Discover Our Shared Heritage Travel Itinerary
Places Reflecting America's Diverse Cultures
Explore their Stories in the National Park System
Horseshoe Bend National Military Park
“This bend which resembles in its curvature that of a horse-shoe, includes, I conjecture, eighty or a hundred acres. The River immediately around it, is deep, & somewhat upwards of a hundred yards wide. As a situation for defense it was selected with judgment, & improved with great industry and art.”
In his own words, Andrew Jackson described the site where US forces and allied warriors from the Cherokee Nation defeated Chief Manawa’s Red Sticks of the Creek Nation. A defining moment in American history, the Battle of Horseshoe Bend provided a glimpse of the fate that lay ahead for the American Indians as the nation continued to expand and as Andrew Jackson took the oath of office as President of the United States. Today, Horseshoe Bend National Military Park preserves the site of the last battle of the Creek Indian War of 1813-1814, where the US Army under General Andrew Jackson defeated the Creek Nation--breaking the power of the southern tribes and opening the area for white settlement.
Before Europeans first encountered the indigenous people of the New World, the Creek Nation had not yet formed in the American Southeast. Originally, the Creeks descended from a large population of southwest Indians, who eventually migrated to the present States of Alabama, Georgia, Florida, and the Carolinas. Over time, for reasons still debated, by displacing or incorporating other tribes, these southeastern Indians began to build a confederacy of small tribal towns that together formed what eventually became the Muscogee Nation. Although each of the tribes spoke a different language and most came from different cultures, the tribal towns developed a strong political alliance that helped keep the people of the Muscogee Nation at peace. By the time the British arrived in 1715, the tribal towns stretched along both sides of Georgia’s Chattahoochee River. Seeing one of the Muscogee communities on the Ochese Creek, the English began calling these allied peoples Creeks. Divided by the river, the Creek Indians were broken into two groups: the Upper Creeks and the Lower Creeks, who until the English encounter peacefully shared the river and its surrounding lands. Eventually, the British lifestyle began to influence the Creeks’ traditions and overall way of life.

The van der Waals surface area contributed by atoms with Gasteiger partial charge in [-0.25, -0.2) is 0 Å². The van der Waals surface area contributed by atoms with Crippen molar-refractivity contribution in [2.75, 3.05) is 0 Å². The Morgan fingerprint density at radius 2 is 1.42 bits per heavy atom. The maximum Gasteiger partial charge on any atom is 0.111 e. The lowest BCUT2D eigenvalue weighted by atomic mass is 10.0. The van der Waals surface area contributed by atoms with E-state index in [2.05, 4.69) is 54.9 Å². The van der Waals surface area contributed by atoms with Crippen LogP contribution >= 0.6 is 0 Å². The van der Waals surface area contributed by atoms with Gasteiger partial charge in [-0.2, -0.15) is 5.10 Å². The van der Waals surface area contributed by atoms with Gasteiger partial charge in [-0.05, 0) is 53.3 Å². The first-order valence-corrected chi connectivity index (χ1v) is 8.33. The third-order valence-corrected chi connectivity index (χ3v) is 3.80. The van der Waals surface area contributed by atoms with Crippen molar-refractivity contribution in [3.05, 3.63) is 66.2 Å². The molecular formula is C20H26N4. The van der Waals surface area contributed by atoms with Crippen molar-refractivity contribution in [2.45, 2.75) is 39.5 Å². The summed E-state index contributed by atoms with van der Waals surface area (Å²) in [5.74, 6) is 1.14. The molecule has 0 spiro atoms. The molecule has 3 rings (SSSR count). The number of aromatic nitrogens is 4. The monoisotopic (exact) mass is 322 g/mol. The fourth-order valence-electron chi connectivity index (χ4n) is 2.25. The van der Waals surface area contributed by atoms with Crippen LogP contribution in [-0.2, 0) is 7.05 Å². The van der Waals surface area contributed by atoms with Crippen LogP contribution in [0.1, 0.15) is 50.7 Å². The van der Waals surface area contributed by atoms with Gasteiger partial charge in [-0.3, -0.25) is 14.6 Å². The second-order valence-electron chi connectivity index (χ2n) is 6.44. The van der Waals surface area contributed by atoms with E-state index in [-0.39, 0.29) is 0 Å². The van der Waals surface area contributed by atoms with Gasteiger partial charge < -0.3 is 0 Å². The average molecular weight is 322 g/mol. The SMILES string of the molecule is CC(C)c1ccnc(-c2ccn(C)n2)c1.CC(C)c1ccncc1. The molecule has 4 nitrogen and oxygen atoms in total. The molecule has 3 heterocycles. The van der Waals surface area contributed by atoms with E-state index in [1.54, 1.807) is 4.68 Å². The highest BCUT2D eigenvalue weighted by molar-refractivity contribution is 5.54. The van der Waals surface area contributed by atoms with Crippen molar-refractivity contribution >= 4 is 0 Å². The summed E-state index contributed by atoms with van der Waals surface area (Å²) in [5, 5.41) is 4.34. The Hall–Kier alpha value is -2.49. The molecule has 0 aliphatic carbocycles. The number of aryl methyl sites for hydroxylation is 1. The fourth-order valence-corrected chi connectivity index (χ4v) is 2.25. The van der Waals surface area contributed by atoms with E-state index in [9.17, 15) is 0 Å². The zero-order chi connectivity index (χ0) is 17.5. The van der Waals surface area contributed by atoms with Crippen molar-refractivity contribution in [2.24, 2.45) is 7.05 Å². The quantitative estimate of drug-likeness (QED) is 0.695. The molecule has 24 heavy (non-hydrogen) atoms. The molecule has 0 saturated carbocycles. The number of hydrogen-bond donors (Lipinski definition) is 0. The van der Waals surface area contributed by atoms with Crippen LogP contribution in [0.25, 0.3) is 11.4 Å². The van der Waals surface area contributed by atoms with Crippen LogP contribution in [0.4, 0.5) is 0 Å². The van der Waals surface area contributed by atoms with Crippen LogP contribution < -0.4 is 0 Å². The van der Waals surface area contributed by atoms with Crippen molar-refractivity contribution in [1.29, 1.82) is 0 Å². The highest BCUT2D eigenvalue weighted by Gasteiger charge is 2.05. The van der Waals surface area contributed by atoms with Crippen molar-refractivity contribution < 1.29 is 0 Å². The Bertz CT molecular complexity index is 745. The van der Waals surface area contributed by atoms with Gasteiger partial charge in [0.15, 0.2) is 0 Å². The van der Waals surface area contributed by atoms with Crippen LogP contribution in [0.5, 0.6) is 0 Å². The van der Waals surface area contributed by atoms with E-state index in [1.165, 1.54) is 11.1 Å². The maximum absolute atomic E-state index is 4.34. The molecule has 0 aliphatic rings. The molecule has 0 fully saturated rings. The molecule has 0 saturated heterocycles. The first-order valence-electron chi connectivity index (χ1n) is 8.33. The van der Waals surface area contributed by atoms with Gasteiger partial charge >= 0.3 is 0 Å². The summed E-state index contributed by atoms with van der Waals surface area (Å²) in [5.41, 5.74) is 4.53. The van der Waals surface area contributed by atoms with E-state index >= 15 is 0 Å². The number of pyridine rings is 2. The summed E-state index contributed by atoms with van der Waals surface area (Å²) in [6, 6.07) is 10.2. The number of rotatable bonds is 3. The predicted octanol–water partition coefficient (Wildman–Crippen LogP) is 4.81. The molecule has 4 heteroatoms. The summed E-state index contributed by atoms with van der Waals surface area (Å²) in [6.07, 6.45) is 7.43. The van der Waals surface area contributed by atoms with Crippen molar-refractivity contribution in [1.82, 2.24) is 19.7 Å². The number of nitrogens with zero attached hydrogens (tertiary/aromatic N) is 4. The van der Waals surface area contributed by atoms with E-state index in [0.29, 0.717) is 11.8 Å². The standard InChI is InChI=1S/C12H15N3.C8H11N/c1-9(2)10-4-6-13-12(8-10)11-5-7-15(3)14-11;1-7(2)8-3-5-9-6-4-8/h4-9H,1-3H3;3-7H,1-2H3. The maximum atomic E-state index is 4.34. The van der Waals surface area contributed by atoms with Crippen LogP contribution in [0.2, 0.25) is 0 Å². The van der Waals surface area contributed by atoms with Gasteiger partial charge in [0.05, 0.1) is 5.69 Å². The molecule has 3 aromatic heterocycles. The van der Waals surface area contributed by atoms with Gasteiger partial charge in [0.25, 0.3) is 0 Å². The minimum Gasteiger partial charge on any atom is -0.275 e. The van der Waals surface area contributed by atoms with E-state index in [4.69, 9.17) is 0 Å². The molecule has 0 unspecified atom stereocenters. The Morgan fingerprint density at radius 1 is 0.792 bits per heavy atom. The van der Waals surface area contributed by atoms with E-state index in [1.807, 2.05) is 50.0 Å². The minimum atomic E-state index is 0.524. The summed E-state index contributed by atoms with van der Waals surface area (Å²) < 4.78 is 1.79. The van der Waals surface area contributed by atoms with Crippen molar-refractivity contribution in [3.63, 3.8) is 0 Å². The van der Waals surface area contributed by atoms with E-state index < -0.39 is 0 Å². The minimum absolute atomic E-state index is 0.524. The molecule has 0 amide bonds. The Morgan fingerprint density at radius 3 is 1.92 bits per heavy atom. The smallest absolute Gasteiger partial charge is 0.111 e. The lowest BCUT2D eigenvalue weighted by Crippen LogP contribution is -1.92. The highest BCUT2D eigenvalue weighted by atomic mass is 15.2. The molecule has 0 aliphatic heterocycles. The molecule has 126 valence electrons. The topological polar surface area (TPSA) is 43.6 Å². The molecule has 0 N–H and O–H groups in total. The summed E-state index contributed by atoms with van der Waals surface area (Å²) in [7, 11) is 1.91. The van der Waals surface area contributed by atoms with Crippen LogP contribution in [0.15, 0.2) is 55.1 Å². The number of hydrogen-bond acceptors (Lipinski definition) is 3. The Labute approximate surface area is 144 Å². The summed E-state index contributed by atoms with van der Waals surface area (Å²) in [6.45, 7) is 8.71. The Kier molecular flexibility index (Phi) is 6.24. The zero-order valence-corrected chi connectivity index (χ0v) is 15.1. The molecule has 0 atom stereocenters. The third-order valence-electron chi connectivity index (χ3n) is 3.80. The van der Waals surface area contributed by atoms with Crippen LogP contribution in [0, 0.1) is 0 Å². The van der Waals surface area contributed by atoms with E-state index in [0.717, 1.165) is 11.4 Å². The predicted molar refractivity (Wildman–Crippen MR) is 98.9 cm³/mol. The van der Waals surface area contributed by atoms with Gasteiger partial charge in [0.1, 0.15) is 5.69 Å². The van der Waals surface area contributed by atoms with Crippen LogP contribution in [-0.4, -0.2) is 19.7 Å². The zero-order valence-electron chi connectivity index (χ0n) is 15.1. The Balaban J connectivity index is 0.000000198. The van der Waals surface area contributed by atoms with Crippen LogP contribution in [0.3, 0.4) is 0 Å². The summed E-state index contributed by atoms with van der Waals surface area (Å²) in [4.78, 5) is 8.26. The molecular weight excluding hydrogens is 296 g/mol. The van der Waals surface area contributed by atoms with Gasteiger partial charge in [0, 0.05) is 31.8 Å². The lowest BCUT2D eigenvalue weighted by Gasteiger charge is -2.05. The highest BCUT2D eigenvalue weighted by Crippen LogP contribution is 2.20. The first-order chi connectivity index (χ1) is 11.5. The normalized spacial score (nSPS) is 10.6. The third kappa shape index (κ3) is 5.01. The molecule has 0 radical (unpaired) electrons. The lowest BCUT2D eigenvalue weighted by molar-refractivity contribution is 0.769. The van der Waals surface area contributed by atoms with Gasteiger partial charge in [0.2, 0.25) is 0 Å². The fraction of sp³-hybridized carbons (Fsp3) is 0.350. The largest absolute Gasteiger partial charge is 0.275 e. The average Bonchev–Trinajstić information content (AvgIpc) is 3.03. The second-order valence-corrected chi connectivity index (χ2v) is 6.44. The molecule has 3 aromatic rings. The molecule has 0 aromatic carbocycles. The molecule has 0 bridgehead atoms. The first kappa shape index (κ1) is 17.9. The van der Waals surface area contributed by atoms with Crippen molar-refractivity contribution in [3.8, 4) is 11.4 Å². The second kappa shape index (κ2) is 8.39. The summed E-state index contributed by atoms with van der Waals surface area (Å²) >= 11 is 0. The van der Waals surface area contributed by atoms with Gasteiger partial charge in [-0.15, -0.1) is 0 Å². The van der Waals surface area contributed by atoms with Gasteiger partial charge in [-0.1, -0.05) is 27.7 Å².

Like many American Indians who traded with the Europeans, the Creeks developed a dependence on British luxuries, which changed their world and created competition among the tribes. Over time, Creek dependence on European goods would have a tremendous impact on their communities, permanently dividing the Upper Creeks and Lower Creeks from what was once a strong political alliance of the Muscogee nation. Although the world the Creek Indians knew began to change during the first European encounters, the greatest impact on their lifestyle occurred after the American Revolution.
Once the Creeks and the United States signed the Treaty of New York in 1790, U.S. Indian Agent Benjamin Hawkins began working with many Creeks to improve their agricultural traditions and living standards. He hoped that this effort would foster peaceful relations between the Creeks and American settlers. Because the Lower Creeks lived closer to the American settlers, the Upper Creeks were unable to benefit from Hawkins’ “civilization” program. Conflict arose from the growing division, and as the Lower Creeks continued to develop a closer relationship with the American settlers in Georgia, the Upper Creeks began attacking settlers and Creeks who ignored their call to rise up against the “white man,” and drive him out of their lands.